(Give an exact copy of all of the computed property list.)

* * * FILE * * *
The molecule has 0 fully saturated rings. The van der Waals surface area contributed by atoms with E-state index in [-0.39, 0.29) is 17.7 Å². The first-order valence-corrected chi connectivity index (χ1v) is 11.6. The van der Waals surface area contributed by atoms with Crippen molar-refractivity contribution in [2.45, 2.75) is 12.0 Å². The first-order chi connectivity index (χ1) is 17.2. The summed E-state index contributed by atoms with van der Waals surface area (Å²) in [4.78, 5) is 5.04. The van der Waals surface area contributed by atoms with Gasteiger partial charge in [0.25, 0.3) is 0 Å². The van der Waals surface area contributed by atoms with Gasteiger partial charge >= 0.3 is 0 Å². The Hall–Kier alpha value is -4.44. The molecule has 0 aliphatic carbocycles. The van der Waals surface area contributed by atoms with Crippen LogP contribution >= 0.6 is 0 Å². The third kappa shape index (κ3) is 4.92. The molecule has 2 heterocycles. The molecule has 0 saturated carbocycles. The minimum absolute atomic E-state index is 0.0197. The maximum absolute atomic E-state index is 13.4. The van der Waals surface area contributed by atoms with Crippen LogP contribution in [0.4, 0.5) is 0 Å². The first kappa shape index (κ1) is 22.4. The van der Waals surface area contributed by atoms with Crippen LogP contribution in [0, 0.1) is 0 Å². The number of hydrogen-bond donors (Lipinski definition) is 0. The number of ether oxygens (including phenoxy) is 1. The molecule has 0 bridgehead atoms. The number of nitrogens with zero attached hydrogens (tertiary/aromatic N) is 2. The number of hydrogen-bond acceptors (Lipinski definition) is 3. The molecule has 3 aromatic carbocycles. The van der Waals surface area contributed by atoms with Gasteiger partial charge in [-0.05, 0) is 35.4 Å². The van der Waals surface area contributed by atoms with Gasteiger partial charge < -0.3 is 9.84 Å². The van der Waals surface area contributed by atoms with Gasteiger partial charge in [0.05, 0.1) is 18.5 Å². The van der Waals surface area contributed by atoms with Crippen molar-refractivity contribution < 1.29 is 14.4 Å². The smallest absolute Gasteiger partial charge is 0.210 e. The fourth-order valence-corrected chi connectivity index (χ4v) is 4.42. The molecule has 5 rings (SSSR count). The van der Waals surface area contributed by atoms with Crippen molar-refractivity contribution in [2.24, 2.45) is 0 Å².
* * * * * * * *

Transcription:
The molecule has 0 fully saturated rings. The van der Waals surface area contributed by atoms with E-state index in [-0.39, 0.29) is 17.7 Å². The first-order valence-corrected chi connectivity index (χ1v) is 11.6. The van der Waals surface area contributed by atoms with Crippen molar-refractivity contribution in [2.45, 2.75) is 12.0 Å². The first-order chi connectivity index (χ1) is 17.2. The summed E-state index contributed by atoms with van der Waals surface area (Å²) in [4.78, 5) is 5.04. The van der Waals surface area contributed by atoms with Gasteiger partial charge in [0.25, 0.3) is 0 Å². The van der Waals surface area contributed by atoms with Gasteiger partial charge >= 0.3 is 0 Å². The Hall–Kier alpha value is -4.44. The molecule has 0 aliphatic carbocycles. The van der Waals surface area contributed by atoms with Crippen LogP contribution >= 0.6 is 0 Å². The third kappa shape index (κ3) is 4.92. The molecule has 2 heterocycles. The molecule has 0 saturated carbocycles. The minimum absolute atomic E-state index is 0.0197. The maximum absolute atomic E-state index is 13.4. The van der Waals surface area contributed by atoms with Crippen LogP contribution in [0.4, 0.5) is 0 Å². The first kappa shape index (κ1) is 22.4. The van der Waals surface area contributed by atoms with Crippen LogP contribution in [0, 0.1) is 0 Å². The number of hydrogen-bond donors (Lipinski definition) is 0. The number of ether oxygens (including phenoxy) is 1. The molecule has 0 bridgehead atoms. The number of nitrogens with zero attached hydrogens (tertiary/aromatic N) is 2. The number of hydrogen-bond acceptors (Lipinski definition) is 3. The molecule has 3 aromatic carbocycles. The van der Waals surface area contributed by atoms with Gasteiger partial charge in [-0.05, 0) is 35.4 Å². The van der Waals surface area contributed by atoms with Gasteiger partial charge < -0.3 is 9.84 Å². The van der Waals surface area contributed by atoms with Gasteiger partial charge in [0.05, 0.1) is 18.5 Å². The van der Waals surface area contributed by atoms with Crippen molar-refractivity contribution < 1.29 is 14.4 Å². The smallest absolute Gasteiger partial charge is 0.210 e. The fourth-order valence-corrected chi connectivity index (χ4v) is 4.42. The molecule has 5 rings (SSSR count). The van der Waals surface area contributed by atoms with Crippen molar-refractivity contribution in [2.24, 2.45) is 0 Å².